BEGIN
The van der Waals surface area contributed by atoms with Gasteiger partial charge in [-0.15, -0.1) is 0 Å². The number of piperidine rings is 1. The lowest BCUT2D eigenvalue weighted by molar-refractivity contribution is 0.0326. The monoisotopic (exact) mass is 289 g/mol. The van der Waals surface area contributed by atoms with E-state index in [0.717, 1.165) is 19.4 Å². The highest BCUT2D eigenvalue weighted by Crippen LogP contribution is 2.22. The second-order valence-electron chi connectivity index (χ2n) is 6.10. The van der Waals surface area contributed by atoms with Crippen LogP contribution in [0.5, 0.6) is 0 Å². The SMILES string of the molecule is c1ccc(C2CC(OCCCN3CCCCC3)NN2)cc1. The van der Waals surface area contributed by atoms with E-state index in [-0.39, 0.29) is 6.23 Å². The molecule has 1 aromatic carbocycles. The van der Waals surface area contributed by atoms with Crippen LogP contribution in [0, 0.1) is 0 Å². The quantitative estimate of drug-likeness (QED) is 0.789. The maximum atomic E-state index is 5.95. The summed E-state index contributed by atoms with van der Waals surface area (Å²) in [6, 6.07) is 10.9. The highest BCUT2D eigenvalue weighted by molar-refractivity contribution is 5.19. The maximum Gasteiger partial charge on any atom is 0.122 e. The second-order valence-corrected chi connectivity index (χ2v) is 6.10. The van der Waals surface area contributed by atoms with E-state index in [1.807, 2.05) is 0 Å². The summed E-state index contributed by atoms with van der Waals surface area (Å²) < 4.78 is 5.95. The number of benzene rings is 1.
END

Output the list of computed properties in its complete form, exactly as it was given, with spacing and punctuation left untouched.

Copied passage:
The van der Waals surface area contributed by atoms with Gasteiger partial charge in [-0.15, -0.1) is 0 Å². The number of piperidine rings is 1. The lowest BCUT2D eigenvalue weighted by molar-refractivity contribution is 0.0326. The monoisotopic (exact) mass is 289 g/mol. The van der Waals surface area contributed by atoms with E-state index in [0.717, 1.165) is 19.4 Å². The highest BCUT2D eigenvalue weighted by Crippen LogP contribution is 2.22. The second-order valence-electron chi connectivity index (χ2n) is 6.10. The van der Waals surface area contributed by atoms with Crippen LogP contribution in [0.5, 0.6) is 0 Å². The SMILES string of the molecule is c1ccc(C2CC(OCCCN3CCCCC3)NN2)cc1. The van der Waals surface area contributed by atoms with E-state index in [-0.39, 0.29) is 6.23 Å². The molecule has 1 aromatic carbocycles. The van der Waals surface area contributed by atoms with Crippen LogP contribution in [0, 0.1) is 0 Å². The quantitative estimate of drug-likeness (QED) is 0.789. The maximum atomic E-state index is 5.95. The summed E-state index contributed by atoms with van der Waals surface area (Å²) in [6, 6.07) is 10.9. The highest BCUT2D eigenvalue weighted by molar-refractivity contribution is 5.19. The maximum Gasteiger partial charge on any atom is 0.122 e. The second-order valence-corrected chi connectivity index (χ2v) is 6.10. The van der Waals surface area contributed by atoms with E-state index in [1.807, 2.05) is 0 Å². The summed E-state index contributed by atoms with van der Waals surface area (Å²) < 4.78 is 5.95. The number of benzene rings is 1.